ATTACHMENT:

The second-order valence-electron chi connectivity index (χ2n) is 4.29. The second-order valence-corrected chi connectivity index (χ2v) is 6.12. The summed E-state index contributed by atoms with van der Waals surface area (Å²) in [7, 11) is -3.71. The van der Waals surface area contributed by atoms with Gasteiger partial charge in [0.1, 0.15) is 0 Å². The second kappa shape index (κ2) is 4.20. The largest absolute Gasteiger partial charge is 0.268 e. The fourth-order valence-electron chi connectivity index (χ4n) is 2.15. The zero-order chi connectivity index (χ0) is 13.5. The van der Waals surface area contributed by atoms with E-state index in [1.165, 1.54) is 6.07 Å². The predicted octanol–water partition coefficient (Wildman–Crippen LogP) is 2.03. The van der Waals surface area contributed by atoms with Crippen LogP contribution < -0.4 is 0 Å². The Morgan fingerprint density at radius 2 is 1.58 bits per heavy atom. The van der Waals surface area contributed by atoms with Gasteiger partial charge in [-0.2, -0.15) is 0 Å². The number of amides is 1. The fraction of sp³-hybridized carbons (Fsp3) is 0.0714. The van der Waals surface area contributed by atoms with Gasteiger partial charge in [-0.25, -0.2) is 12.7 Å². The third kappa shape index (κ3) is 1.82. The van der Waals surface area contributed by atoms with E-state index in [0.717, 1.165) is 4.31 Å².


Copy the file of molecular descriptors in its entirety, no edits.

The second-order valence-electron chi connectivity index (χ2n) is 4.29. The second-order valence-corrected chi connectivity index (χ2v) is 6.12. The summed E-state index contributed by atoms with van der Waals surface area (Å²) in [7, 11) is -3.71. The van der Waals surface area contributed by atoms with Gasteiger partial charge in [0.1, 0.15) is 0 Å². The second kappa shape index (κ2) is 4.20. The largest absolute Gasteiger partial charge is 0.268 e. The fourth-order valence-electron chi connectivity index (χ4n) is 2.15. The zero-order chi connectivity index (χ0) is 13.5. The van der Waals surface area contributed by atoms with E-state index in [1.165, 1.54) is 6.07 Å². The predicted octanol–water partition coefficient (Wildman–Crippen LogP) is 2.03. The van der Waals surface area contributed by atoms with Crippen LogP contribution < -0.4 is 0 Å². The Morgan fingerprint density at radius 2 is 1.58 bits per heavy atom. The van der Waals surface area contributed by atoms with Gasteiger partial charge in [-0.2, -0.15) is 0 Å². The number of amides is 1. The fraction of sp³-hybridized carbons (Fsp3) is 0.0714. The van der Waals surface area contributed by atoms with Gasteiger partial charge in [-0.25, -0.2) is 12.7 Å². The third kappa shape index (κ3) is 1.82. The van der Waals surface area contributed by atoms with E-state index in [0.717, 1.165) is 4.31 Å².